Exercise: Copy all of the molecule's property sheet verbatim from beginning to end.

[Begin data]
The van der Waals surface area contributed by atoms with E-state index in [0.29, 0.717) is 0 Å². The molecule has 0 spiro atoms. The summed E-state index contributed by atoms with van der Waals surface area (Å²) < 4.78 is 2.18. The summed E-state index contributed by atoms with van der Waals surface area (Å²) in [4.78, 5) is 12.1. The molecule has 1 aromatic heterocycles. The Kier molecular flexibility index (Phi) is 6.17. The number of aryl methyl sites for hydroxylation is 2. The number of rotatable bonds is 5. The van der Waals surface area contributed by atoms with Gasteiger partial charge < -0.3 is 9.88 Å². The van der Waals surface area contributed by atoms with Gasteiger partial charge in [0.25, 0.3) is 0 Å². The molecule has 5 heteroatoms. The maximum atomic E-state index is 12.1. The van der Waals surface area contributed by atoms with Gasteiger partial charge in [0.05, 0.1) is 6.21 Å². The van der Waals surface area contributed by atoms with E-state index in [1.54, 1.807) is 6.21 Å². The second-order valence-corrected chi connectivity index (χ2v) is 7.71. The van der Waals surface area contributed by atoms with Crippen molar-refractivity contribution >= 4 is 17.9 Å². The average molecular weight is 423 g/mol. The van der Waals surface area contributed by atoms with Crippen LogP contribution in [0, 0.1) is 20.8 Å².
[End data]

The van der Waals surface area contributed by atoms with E-state index in [0.29, 0.717) is 0 Å². The molecule has 0 spiro atoms. The summed E-state index contributed by atoms with van der Waals surface area (Å²) < 4.78 is 2.18. The summed E-state index contributed by atoms with van der Waals surface area (Å²) in [4.78, 5) is 12.1. The molecule has 1 aromatic heterocycles. The Kier molecular flexibility index (Phi) is 6.17. The number of aryl methyl sites for hydroxylation is 2. The number of rotatable bonds is 5. The van der Waals surface area contributed by atoms with Gasteiger partial charge < -0.3 is 9.88 Å². The van der Waals surface area contributed by atoms with Gasteiger partial charge in [0.25, 0.3) is 0 Å². The molecule has 5 heteroatoms. The maximum atomic E-state index is 12.1. The van der Waals surface area contributed by atoms with Gasteiger partial charge in [0.05, 0.1) is 6.21 Å². The van der Waals surface area contributed by atoms with E-state index in [1.54, 1.807) is 6.21 Å². The second-order valence-corrected chi connectivity index (χ2v) is 7.71. The van der Waals surface area contributed by atoms with Crippen molar-refractivity contribution >= 4 is 17.9 Å². The average molecular weight is 423 g/mol. The van der Waals surface area contributed by atoms with Crippen LogP contribution in [0, 0.1) is 20.8 Å².